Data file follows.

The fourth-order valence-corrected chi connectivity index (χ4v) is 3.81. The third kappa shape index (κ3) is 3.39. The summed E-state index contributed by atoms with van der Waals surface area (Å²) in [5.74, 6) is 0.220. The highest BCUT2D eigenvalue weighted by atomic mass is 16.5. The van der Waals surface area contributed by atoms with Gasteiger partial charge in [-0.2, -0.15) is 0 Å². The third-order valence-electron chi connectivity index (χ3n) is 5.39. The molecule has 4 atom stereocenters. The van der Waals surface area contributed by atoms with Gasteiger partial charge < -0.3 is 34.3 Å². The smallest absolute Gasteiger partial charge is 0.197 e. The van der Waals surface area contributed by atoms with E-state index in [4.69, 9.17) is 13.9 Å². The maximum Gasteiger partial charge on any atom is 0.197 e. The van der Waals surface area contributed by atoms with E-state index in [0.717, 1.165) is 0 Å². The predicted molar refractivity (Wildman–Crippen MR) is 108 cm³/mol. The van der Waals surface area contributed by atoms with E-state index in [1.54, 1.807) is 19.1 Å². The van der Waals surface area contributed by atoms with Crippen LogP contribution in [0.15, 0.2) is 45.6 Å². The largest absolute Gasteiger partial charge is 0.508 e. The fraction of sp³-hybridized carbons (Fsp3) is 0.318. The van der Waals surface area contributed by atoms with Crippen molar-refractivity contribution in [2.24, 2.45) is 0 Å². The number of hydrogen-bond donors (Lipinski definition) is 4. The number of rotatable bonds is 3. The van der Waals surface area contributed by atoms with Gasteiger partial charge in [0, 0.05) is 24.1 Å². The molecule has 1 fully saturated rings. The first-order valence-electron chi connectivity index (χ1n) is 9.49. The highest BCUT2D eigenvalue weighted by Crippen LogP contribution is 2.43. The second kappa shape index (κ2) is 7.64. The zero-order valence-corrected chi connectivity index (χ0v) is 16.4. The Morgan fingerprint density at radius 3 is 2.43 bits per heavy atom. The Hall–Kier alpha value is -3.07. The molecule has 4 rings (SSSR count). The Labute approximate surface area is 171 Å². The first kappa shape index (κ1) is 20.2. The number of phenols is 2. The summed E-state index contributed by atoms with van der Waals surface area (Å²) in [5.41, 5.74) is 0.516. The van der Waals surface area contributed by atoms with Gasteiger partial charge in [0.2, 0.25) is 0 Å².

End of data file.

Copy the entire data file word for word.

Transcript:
The fourth-order valence-corrected chi connectivity index (χ4v) is 3.81. The third kappa shape index (κ3) is 3.39. The summed E-state index contributed by atoms with van der Waals surface area (Å²) in [5.74, 6) is 0.220. The highest BCUT2D eigenvalue weighted by atomic mass is 16.5. The van der Waals surface area contributed by atoms with Gasteiger partial charge in [-0.2, -0.15) is 0 Å². The third-order valence-electron chi connectivity index (χ3n) is 5.39. The molecule has 4 atom stereocenters. The van der Waals surface area contributed by atoms with Gasteiger partial charge < -0.3 is 34.3 Å². The smallest absolute Gasteiger partial charge is 0.197 e. The van der Waals surface area contributed by atoms with E-state index in [4.69, 9.17) is 13.9 Å². The maximum Gasteiger partial charge on any atom is 0.197 e. The van der Waals surface area contributed by atoms with E-state index in [0.717, 1.165) is 0 Å². The predicted molar refractivity (Wildman–Crippen MR) is 108 cm³/mol. The van der Waals surface area contributed by atoms with E-state index in [1.54, 1.807) is 19.1 Å². The van der Waals surface area contributed by atoms with Crippen LogP contribution in [0.15, 0.2) is 45.6 Å². The largest absolute Gasteiger partial charge is 0.508 e. The fraction of sp³-hybridized carbons (Fsp3) is 0.318. The van der Waals surface area contributed by atoms with Crippen molar-refractivity contribution in [2.24, 2.45) is 0 Å². The number of hydrogen-bond donors (Lipinski definition) is 4. The number of rotatable bonds is 3. The van der Waals surface area contributed by atoms with Gasteiger partial charge in [0, 0.05) is 24.1 Å². The molecule has 1 fully saturated rings. The first-order valence-electron chi connectivity index (χ1n) is 9.49. The highest BCUT2D eigenvalue weighted by Crippen LogP contribution is 2.43. The second kappa shape index (κ2) is 7.64. The zero-order valence-corrected chi connectivity index (χ0v) is 16.4. The Morgan fingerprint density at radius 3 is 2.43 bits per heavy atom. The Hall–Kier alpha value is -3.07. The molecule has 4 rings (SSSR count). The Labute approximate surface area is 171 Å². The first kappa shape index (κ1) is 20.2. The number of phenols is 2. The summed E-state index contributed by atoms with van der Waals surface area (Å²) in [5.41, 5.74) is 0.516. The van der Waals surface area contributed by atoms with Gasteiger partial charge in [0.2, 0.25) is 0 Å².